Do you have a higher internal or external locus of control? What about for a choice like what you are you are going to eat and when?  If a psychologist said you don’t have this choice and you never have the chance to decide, would you accept that claim?

What is intelligence and can we really measure it?

An easy rubric for grading is something like this:

Post first response on time


Post on topic (answered question)


Grammar (spelling, capital letters, punctuation, etc...)




Additional points can be given based on how well students answered the question, making that worth 2 or 3 points. Or you can require that students reply to classmates to engage in online discussion and this could be an additional part of the grade.

Using a low-stakes assignment allows students to gain benefits of learning course content and writing practice without overwhelming the instructor with intensive grading. While ideal in an introductory level course, this type of assignment works well at any level.



Dunn, D. S., & Smith, R. A. (2008). Writing as critical thinking. In D. S. Dunn, J. S. Halonen, & R. A. Smith (Eds.), Teaching critical thinking in psychology: A handbook of best practices (pp 164-173). Hoboken, NY: Wiley-Blackwell


Nevid, J.S., Pastva, A., & McClelland, N. (2012) Writing-to-learn assignments in introductory psychology: Is there a learning benefit? Teaching of Psychology, 39 272-275. doi: 10.1177/0098628312456622


  • 31 Mar 2014 11:24 PM | Anonymous
    Kasey, good suggestion! Yes, low-stakes writing is a great way for students to work on their writing skills and their knowledge of subject matter. As a teacher at all levels over the last 37 years from grade school through master's level, I've found that doing the mark-up for grammar and mechanics issues is extremely time-consuming. I was a certified English teacher at one time, and for a class in social psych that I just finished teaching, I had roughly 1500 items marked on just one short assignment. Each week, there were two or three such assignments for 30 students. Yes, the writing ability of the students was not good.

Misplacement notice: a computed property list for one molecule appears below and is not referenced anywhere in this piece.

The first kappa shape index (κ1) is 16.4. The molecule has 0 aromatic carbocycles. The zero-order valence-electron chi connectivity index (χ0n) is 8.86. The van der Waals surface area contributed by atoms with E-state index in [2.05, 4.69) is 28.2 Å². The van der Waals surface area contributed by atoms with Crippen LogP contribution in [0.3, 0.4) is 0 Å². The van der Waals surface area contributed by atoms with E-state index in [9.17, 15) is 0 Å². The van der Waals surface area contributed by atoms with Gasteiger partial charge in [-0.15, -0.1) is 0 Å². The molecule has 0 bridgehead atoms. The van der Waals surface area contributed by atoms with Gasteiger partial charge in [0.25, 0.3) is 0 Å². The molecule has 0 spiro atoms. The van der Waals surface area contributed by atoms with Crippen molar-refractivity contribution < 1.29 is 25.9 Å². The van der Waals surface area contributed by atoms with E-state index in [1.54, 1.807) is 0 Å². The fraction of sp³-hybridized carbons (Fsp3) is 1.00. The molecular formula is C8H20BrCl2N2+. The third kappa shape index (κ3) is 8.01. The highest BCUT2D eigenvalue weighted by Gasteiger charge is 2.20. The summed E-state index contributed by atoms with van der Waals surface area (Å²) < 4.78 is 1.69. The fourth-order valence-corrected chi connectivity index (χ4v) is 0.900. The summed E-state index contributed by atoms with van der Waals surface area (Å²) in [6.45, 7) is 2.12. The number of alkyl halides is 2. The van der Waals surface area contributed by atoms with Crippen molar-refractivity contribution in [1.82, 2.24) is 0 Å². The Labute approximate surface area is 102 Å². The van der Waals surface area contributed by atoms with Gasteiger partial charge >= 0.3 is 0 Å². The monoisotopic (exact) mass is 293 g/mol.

Nevertheless, unless we can meet with the students and discuss why we marked certain things, I'm afraid the students won't benefit much from what we mark up. Thus, I found that such detailed feedback was not of much use. This feedback issue is a very difficult one!
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  • 01 Apr 2014 10:42 AM | James
    I respect anyone who finds a way to incorporate writing into an introductory survey course, but I think we need to be honest about the expected outcomes. These short writing exercises may be great tools to get students thinking, but I can't see how they can improve writing ability with no feedback on writing. Students already do plenty of writing, mostly in text messages, and it generally doesn't seem to lead to any improvement in their formal writing. Perhaps if the papers are short enough, grading could include even a binary rating of the writing quality (good/needs improvement).